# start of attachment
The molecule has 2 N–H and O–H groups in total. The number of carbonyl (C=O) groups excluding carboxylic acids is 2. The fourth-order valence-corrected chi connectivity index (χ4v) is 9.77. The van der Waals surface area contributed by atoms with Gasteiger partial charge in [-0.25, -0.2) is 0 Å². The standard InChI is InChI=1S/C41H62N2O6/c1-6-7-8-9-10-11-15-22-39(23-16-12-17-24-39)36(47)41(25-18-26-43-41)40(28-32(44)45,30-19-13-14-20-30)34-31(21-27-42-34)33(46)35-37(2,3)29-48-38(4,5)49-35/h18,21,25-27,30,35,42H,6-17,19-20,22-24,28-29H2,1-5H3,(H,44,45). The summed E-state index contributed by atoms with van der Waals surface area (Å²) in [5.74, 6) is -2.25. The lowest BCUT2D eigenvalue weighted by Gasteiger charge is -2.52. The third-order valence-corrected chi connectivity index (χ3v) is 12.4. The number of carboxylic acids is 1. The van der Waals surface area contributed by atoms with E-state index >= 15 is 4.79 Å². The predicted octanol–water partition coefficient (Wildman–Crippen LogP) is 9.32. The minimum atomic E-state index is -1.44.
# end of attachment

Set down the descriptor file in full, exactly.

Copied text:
The molecule has 2 N–H and O–H groups in total. The number of carbonyl (C=O) groups excluding carboxylic acids is 2. The fourth-order valence-corrected chi connectivity index (χ4v) is 9.77. The van der Waals surface area contributed by atoms with Gasteiger partial charge in [-0.25, -0.2) is 0 Å². The standard InChI is InChI=1S/C41H62N2O6/c1-6-7-8-9-10-11-15-22-39(23-16-12-17-24-39)36(47)41(25-18-26-43-41)40(28-32(44)45,30-19-13-14-20-30)34-31(21-27-42-34)33(46)35-37(2,3)29-48-38(4,5)49-35/h18,21,25-27,30,35,42H,6-17,19-20,22-24,28-29H2,1-5H3,(H,44,45). The summed E-state index contributed by atoms with van der Waals surface area (Å²) in [5.74, 6) is -2.25. The lowest BCUT2D eigenvalue weighted by Gasteiger charge is -2.52. The third-order valence-corrected chi connectivity index (χ3v) is 12.4. The number of carboxylic acids is 1. The van der Waals surface area contributed by atoms with E-state index >= 15 is 4.79 Å². The predicted octanol–water partition coefficient (Wildman–Crippen LogP) is 9.32. The minimum atomic E-state index is -1.44.